So if you watched our recent webcast you know that Artificial Intelligence has gone mainstream, accompanied by more than a little hype and big promises. But this 3rd generation of AI is also providing some amazing value – much of it behind the scenes – powered by intelligent, predictive algorithms embedded in all types of software and devices, doing practical things.

Businesses who approach AI with clear goals have an opportunity to use the technology to transform the way they do business. Especially if they are aware of not falling into the “big AI” trap, and start by focusing on everyday problems, simplifying the customer experience, and looking for ways to use data along the buyers journey.

For e-commerce businesses, the machine-learning (ML) branch of AI has particular promise, especially with all the digital breadcrumbs and transaction data swirling around the typical omni-channel consumer relationship. Merchandisers have the potential to harness both big and small data to better understand their future buyers, and more effectively attract, engage and convert them.

Here are 4 takeaways from our session and my consulting days that can help online businesses put AI to work in the near term, even as they look forward to the next big thing.

Automate the big stuff, so you can focus on the details

You know your customers and which product features fit which needs, but how do you optimize online merchandising for hundreds of SKUs and thousands of buyers, and even millions of online posts or tweets, ideally in real-time? This is where AI comes in: sorting, matching, and generating insights that connect the dots between buyer profiles, product attributes, and the perfect online experience.

In my experience, “classic AI” is really good at chunking through data where there are established rules. And the softer, ML-based approaches are good at dealing with exceptions and discovering new relationships. Between the two, turning big (and small) data into these types of actionable insights is a proven use case that offers to free up merchandisers to focus on the art of selling and human-scale brand building.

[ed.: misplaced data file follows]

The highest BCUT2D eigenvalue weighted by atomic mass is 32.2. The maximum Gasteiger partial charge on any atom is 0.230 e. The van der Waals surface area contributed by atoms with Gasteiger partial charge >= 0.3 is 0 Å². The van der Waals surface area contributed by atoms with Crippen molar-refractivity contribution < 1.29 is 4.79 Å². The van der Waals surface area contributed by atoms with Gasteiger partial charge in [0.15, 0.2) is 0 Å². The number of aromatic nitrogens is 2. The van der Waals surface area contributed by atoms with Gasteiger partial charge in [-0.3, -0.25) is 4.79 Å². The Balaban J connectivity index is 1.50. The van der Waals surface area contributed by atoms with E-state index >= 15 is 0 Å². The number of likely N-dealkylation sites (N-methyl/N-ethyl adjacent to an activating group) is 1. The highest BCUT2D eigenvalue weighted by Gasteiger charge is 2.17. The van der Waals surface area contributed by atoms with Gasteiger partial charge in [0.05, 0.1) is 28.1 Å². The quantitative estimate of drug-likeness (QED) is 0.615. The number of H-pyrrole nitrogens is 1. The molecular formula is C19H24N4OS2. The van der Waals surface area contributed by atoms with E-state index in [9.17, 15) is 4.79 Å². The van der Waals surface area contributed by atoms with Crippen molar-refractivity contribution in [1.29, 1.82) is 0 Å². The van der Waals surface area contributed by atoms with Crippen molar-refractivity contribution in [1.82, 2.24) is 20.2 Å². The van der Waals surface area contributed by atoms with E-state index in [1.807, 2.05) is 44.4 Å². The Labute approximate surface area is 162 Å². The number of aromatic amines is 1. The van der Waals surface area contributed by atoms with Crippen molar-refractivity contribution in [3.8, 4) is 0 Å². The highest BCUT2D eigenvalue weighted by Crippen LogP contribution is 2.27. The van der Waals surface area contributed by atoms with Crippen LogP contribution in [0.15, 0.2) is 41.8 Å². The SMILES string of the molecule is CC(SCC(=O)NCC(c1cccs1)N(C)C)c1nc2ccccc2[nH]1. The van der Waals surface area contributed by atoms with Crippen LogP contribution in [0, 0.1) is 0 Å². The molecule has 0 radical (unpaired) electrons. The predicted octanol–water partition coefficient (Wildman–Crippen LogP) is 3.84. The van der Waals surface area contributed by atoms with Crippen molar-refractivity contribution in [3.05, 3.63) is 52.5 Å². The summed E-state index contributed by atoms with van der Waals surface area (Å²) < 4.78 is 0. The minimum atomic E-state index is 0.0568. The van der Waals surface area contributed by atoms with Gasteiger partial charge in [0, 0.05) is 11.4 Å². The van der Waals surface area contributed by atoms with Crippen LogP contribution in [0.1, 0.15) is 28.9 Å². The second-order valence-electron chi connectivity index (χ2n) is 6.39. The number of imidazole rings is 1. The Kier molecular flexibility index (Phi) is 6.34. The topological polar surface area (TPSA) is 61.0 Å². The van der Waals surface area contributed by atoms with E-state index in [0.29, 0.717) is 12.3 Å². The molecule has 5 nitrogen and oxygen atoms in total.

Build around search and making it better

Consumers have been conditioned to search first (thanks Google!) so focusing on making products easier to find, and serving up the most relevant results is super-important. But unfortunately traditional search results are often long on results and short on answers. And those of us who have played around with search algorithms (and even programmed then in the past) know that search is the ultimate interface between man and machine, and thus require equal parts science and art, and a complete understanding of context.

Fortunately intelligent search features like predictive search and autocomplete (and soon visual and voice search) are some of the most established areas within AI and have reached a point where they are now available via add-ons to popular e-commerce platforms. MUCH easier than programming them yourselves!

Follow the data trail – especially the small data that reflects unmet needs

It’s always a good idea to observe your users, and look for bottlenecks in their buying process, whether you are running a corner store or a multinational etailer. See what they are buying and what they say about what they like by tracking social posts and reviews. Look at embracing agile merchandising on all your channels to streamline data collection and organizational learning.

More broadly, realize that while big data is about machines, small data is about people, as I’ve evangelized for the past 5 years! Plus as brand maven Martin Lindstrom has noted, these “seemingly insignificant behavioral observations” can in fact contain specific insights that expose an unmet customer need. Operationalizing these insights through a product recommendation engine for your website (or retail execution system in your stores) can turn insight into action.

Limit choices to drive conversions

At the end of the journey, you want to steer buyers to the right option – for you and them, while minimizing distractions. Real-time personalization powered by emerging patterns in transactional and behavioral data (such as the small data that represents the past week’s orders by location or social chatter from a certain customer group) can narrow the set of options while making each shopping experience appear “on trend.”

This is why next-gen recommendation engines, bots and other AI-powered “helper apps” are front-and-center on many online retailer’s shopping lists – and why Forrester predicts that in 2018 intelligent agents will directly influence 10% of purchase decisions.